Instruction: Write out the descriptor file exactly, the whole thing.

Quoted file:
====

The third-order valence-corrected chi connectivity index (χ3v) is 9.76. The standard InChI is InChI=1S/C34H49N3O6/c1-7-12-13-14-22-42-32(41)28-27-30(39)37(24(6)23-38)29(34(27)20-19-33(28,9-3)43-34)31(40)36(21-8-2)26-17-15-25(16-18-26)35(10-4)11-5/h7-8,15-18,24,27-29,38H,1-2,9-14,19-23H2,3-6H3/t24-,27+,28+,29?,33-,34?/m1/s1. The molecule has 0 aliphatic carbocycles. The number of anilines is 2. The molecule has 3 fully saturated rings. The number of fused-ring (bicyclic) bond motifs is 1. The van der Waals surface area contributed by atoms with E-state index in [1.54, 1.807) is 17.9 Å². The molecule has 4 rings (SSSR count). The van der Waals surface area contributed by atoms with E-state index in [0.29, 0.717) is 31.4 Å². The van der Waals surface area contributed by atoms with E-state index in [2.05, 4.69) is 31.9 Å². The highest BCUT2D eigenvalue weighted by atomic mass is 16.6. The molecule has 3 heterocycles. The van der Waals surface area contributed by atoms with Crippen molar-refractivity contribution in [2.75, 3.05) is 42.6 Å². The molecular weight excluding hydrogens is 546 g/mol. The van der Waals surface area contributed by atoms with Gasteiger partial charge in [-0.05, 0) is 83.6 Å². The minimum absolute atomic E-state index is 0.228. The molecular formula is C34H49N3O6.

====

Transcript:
The third-order valence-corrected chi connectivity index (χ3v) is 9.76. The standard InChI is InChI=1S/C34H49N3O6/c1-7-12-13-14-22-42-32(41)28-27-30(39)37(24(6)23-38)29(34(27)20-19-33(28,9-3)43-34)31(40)36(21-8-2)26-17-15-25(16-18-26)35(10-4)11-5/h7-8,15-18,24,27-29,38H,1-2,9-14,19-23H2,3-6H3/t24-,27+,28+,29?,33-,34?/m1/s1. The molecule has 0 aliphatic carbocycles. The number of anilines is 2. The molecule has 3 fully saturated rings. The number of fused-ring (bicyclic) bond motifs is 1. The van der Waals surface area contributed by atoms with E-state index in [1.54, 1.807) is 17.9 Å². The molecule has 4 rings (SSSR count). The van der Waals surface area contributed by atoms with E-state index in [0.29, 0.717) is 31.4 Å². The van der Waals surface area contributed by atoms with E-state index in [2.05, 4.69) is 31.9 Å². The highest BCUT2D eigenvalue weighted by atomic mass is 16.6. The molecule has 3 heterocycles. The van der Waals surface area contributed by atoms with Crippen molar-refractivity contribution in [2.75, 3.05) is 42.6 Å². The molecular weight excluding hydrogens is 546 g/mol. The van der Waals surface area contributed by atoms with Gasteiger partial charge in [-0.05, 0) is 83.6 Å². The minimum absolute atomic E-state index is 0.228. The molecular formula is C34H49N3O6.